In recent years, as more and more Asian families have moved from typical Asian enclaves like Chinatown, Koreatown or Little Manila, Chen said they now have  been spread out all over the state. That makes it more difficult to know the exact response rate of those who live in areas where the population of Asians is small.

“For example, in the Chinese community, the English proficiency is different between someone who got a master’s degree from an American graduate school and someone who is a recent immigrant working at a restaurant or a garment factory,” said Chen. “A Chinese doctor who lives in Edison is much more likely to be responding to the census than a Chinese dishwasher at a restaurant in Jersey City.” 

Community outreach is vital

The lack of community outreach, Chen added, is one of the biggest barriers for many Asian immigrants from engaging in the census. 

“My biggest concern is that the in-language outreach for the census hasn’t necessarily reached the Asian populations. One of the things we hear frequently is that ‘we have seen a lot of English-language census materials, but we are not seeing a lot of materials in Chinese, Vietnamese or Korean,’” Chen said. “Even if the U.S. Census Bureau has some materials available, the question is how much did they get into the community?”

As a result, at least in New Jersey, it has created gaps in census response rates among Asian Americans based on their economic status, he noted. Those who have high education and income levels will be more likely to participate in the census. And those vulnerable groups in the Asian community will continue to face more challenges and they are less likely to be counted.

For those with limited English proficiency and having difficulty understanding some of the census questions, Chen suggested that responding by telephone would be the best option for them.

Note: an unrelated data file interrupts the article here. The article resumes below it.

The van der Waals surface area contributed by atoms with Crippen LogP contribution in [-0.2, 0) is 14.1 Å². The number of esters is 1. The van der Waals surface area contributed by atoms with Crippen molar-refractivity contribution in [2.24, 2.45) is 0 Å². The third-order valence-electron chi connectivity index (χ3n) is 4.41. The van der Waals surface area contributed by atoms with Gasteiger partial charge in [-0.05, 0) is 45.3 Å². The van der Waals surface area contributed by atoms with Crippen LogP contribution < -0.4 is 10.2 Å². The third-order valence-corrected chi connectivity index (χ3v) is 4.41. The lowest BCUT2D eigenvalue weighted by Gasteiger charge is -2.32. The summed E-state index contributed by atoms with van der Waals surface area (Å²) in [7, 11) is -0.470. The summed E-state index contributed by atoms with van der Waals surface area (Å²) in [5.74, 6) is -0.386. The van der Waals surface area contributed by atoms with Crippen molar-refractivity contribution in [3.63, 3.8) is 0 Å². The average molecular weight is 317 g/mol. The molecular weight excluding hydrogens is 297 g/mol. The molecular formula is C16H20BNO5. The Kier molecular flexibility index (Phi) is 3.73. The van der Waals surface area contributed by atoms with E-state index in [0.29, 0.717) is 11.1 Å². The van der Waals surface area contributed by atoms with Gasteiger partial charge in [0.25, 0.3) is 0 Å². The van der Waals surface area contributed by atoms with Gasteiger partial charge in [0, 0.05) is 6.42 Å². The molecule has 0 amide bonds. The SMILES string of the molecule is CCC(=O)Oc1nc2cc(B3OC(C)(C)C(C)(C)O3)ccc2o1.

“If you call in, somebody can walk you through it in your language,” he said. “But the phone option is having very little usage. There have been 18 million responses nationwide by paper, and only 1.4 million by phone.” 

This story was part of the “2020 Census: New Jersey Media Counts,” an initiative of the Center for Cooperative Media at Montclair State University. 

 

Caption:

  1. According to Census 2010, Hudson County which Jersey City belongs to and Atlantic County which Atlantic City belongs to are among the lowest response rates areas. Courtesy of HTC 2020 Maps.

Joe Amditis

Joe Amditis is the associate director of the Center for Cooperative Media at Montclair State University. He graduated from Rutgers University in 2013 and earned his B.A. with a double-major in political science and criminal justice before going on to earn his M.A. from the CUNY Graduate School of Journalism in New York City. He is the co-founder and former director of operations of Muckgers, an hyperlocal, student-focused, investigative publication serving the Rutgers-New Brunswick community. Joe is also a seven-year veteran of the New Jersey Army National Guard and deployed to Iraq from 2008-2009.